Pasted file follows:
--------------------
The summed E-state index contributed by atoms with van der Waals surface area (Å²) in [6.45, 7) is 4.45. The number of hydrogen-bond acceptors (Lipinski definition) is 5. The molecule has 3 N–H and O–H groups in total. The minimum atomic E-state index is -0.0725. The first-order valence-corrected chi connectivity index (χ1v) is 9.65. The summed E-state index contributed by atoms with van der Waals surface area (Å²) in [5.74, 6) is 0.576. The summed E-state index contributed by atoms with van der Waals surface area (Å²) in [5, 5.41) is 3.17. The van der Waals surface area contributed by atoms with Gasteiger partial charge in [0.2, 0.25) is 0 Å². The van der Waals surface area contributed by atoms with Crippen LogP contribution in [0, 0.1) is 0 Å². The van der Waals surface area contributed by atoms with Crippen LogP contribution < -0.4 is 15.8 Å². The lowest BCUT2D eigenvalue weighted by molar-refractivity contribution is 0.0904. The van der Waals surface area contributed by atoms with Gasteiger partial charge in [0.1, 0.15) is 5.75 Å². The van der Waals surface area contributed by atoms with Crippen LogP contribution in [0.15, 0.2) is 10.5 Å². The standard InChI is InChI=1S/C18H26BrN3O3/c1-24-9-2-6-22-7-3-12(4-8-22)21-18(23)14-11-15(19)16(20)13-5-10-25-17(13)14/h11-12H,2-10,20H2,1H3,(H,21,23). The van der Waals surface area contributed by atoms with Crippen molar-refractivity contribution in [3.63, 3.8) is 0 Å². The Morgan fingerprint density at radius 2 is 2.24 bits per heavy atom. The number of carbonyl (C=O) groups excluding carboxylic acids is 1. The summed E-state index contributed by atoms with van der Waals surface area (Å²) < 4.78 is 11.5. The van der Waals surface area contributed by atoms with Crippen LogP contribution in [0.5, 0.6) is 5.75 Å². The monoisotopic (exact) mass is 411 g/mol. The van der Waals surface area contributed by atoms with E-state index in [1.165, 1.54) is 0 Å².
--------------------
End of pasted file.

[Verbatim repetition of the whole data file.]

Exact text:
The summed E-state index contributed by atoms with van der Waals surface area (Å²) in [6.45, 7) is 4.45. The number of hydrogen-bond acceptors (Lipinski definition) is 5. The molecule has 3 N–H and O–H groups in total. The minimum atomic E-state index is -0.0725. The first-order valence-corrected chi connectivity index (χ1v) is 9.65. The summed E-state index contributed by atoms with van der Waals surface area (Å²) in [5.74, 6) is 0.576. The summed E-state index contributed by atoms with van der Waals surface area (Å²) in [5, 5.41) is 3.17. The van der Waals surface area contributed by atoms with Gasteiger partial charge in [0.2, 0.25) is 0 Å². The van der Waals surface area contributed by atoms with Crippen LogP contribution in [0, 0.1) is 0 Å². The van der Waals surface area contributed by atoms with Crippen LogP contribution < -0.4 is 15.8 Å². The lowest BCUT2D eigenvalue weighted by molar-refractivity contribution is 0.0904. The van der Waals surface area contributed by atoms with Gasteiger partial charge in [0.1, 0.15) is 5.75 Å². The van der Waals surface area contributed by atoms with Crippen LogP contribution in [0.15, 0.2) is 10.5 Å². The standard InChI is InChI=1S/C18H26BrN3O3/c1-24-9-2-6-22-7-3-12(4-8-22)21-18(23)14-11-15(19)16(20)13-5-10-25-17(13)14/h11-12H,2-10,20H2,1H3,(H,21,23). The van der Waals surface area contributed by atoms with Crippen molar-refractivity contribution in [3.63, 3.8) is 0 Å². The Morgan fingerprint density at radius 2 is 2.24 bits per heavy atom. The number of carbonyl (C=O) groups excluding carboxylic acids is 1. The summed E-state index contributed by atoms with van der Waals surface area (Å²) < 4.78 is 11.5. The van der Waals surface area contributed by atoms with Crippen LogP contribution in [0.5, 0.6) is 5.75 Å². The monoisotopic (exact) mass is 411 g/mol. The van der Waals surface area contributed by atoms with E-state index in [1.165, 1.54) is 0 Å².